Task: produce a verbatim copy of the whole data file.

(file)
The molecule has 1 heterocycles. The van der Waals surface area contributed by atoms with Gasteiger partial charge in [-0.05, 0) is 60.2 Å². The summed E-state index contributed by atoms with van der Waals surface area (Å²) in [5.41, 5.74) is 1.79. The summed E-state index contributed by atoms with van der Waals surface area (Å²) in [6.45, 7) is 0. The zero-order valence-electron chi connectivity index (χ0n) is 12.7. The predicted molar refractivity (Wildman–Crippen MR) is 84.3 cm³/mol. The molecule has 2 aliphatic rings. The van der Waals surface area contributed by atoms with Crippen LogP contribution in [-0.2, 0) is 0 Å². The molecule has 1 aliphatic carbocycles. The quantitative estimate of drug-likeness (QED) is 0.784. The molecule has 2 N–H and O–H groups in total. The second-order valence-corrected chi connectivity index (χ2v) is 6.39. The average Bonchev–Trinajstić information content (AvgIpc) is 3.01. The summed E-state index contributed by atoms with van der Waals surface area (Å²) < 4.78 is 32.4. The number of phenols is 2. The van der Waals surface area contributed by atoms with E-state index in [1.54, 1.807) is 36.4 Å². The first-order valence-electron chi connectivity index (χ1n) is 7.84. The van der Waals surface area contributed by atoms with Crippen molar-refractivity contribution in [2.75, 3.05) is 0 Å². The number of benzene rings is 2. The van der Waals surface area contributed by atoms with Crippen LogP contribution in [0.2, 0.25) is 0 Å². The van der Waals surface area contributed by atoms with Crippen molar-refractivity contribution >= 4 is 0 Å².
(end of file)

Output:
The molecule has 1 heterocycles. The van der Waals surface area contributed by atoms with Gasteiger partial charge in [-0.05, 0) is 60.2 Å². The summed E-state index contributed by atoms with van der Waals surface area (Å²) in [5.41, 5.74) is 1.79. The summed E-state index contributed by atoms with van der Waals surface area (Å²) in [6.45, 7) is 0. The zero-order valence-electron chi connectivity index (χ0n) is 12.7. The predicted molar refractivity (Wildman–Crippen MR) is 84.3 cm³/mol. The molecule has 2 aliphatic rings. The van der Waals surface area contributed by atoms with Crippen LogP contribution in [-0.2, 0) is 0 Å². The molecule has 1 aliphatic carbocycles. The quantitative estimate of drug-likeness (QED) is 0.784. The molecule has 2 N–H and O–H groups in total. The second-order valence-corrected chi connectivity index (χ2v) is 6.39. The average Bonchev–Trinajstić information content (AvgIpc) is 3.01. The summed E-state index contributed by atoms with van der Waals surface area (Å²) < 4.78 is 32.4. The number of phenols is 2. The van der Waals surface area contributed by atoms with E-state index in [1.54, 1.807) is 36.4 Å². The first-order valence-electron chi connectivity index (χ1n) is 7.84. The van der Waals surface area contributed by atoms with Crippen molar-refractivity contribution in [2.75, 3.05) is 0 Å². The number of benzene rings is 2. The van der Waals surface area contributed by atoms with Crippen LogP contribution in [0.2, 0.25) is 0 Å². The van der Waals surface area contributed by atoms with Crippen molar-refractivity contribution >= 4 is 0 Å².